Study: Farms, hydropower at risk in West's changing climate (Update)
Climate change could upset the complex interplay of rain, snow and temperature in the West, hurting food production, the environment and electrical generation at dams, the federal government warned Tuesday.
Some areas could get more rain and less snow, reducing the snowmelt flowing into reservoirs in the summer when farmers need it to irrigate, the U.S. Bureau of Reclamation report said.
Higher temperatures would mean more evaporation from reservoirs, particularly in California's Sacramento and San Joaquin river basins. The delta of the Sacramento and San Joaquin provides water for two-thirds of Californians and irrigation for nearly a million acres of farmland.
Hotter summers would also mean more demand for hydroelectric power in the summer, but reservoirs may have less water to run their generators then because of changes in precipitation patterns, the bureau said.
The report, "Reclamation Climate Change and Water 2016," looked at eight rivers from Washington state to Texas, including the Columbia, the Missouri, the Colorado and the Rio Grande as well as the Sacramento and San Joaquin.
The Bureau of Reclamation is the largest wholesaler of water in the U.S. and the largest hydropower provider in the West.
The report was based on the bureau's research and peer-reviewed studies by others, the agency said. But it acknowledged uncertainties in the projections and said the impacts would be different because of varying terrain and weather.
The agency suggested a variety of tactics to deal with the potential changes, including conserving and recycling water, building desalinization plants and erecting new dams or expanding existing ones.
Other suggestions included updating hydropower plants to operate when reservoirs have less water, repairing leaking irrigation canals and refilling underground aquifers, which supply farm and city wells.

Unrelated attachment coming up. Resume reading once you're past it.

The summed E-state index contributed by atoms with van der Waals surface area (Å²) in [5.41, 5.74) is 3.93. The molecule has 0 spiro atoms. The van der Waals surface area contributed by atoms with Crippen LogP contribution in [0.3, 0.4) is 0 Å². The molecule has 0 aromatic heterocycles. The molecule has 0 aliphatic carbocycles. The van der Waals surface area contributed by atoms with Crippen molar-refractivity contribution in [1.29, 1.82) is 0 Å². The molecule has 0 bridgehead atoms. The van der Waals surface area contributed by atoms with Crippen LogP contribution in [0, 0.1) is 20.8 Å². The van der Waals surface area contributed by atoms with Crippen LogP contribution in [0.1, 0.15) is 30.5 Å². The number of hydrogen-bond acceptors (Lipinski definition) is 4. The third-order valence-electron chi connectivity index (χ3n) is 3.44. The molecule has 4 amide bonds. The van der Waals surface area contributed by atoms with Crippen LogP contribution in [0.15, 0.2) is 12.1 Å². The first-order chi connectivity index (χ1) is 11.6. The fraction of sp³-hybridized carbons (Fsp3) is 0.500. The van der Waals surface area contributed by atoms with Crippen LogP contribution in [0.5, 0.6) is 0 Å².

Jack Schmidt, a professor of watershed sciences at Utah State University who wasn't involved in the study, said solutions have to be tailored to specific river basins. On the Colorado River, the biggest users are near the downstream end, and water flows along nearly the entire length of the waterway to get to them, he said. On the Rio Grande, the big users are at the upper end, leaving less water to flow downstream.
"We have to be very intelligent about how we adjust and modify human uses and how we choose which river segment to aggressively attempt to rehabilitate," he said.
Among the other potential effects of climate change, the reported said:
— Streamflow could drop by 8 percent in several river basins, including the San Joaquin in California; the Colorado, which runs from the Colorado Rockies to Southern California; and the Rio Grande, which flows from Colorado through New Mexico and along the Texas-Mexico border.
— In the Columbia River, a projected increase in winter flooding and decrease in summer flows would affect Coho and Chinook salmon and steelhead.
— A warmer climate could mean less water seeping into aquifers just as farms and cities pump more water out of them to make up for shortfalls in rivers.
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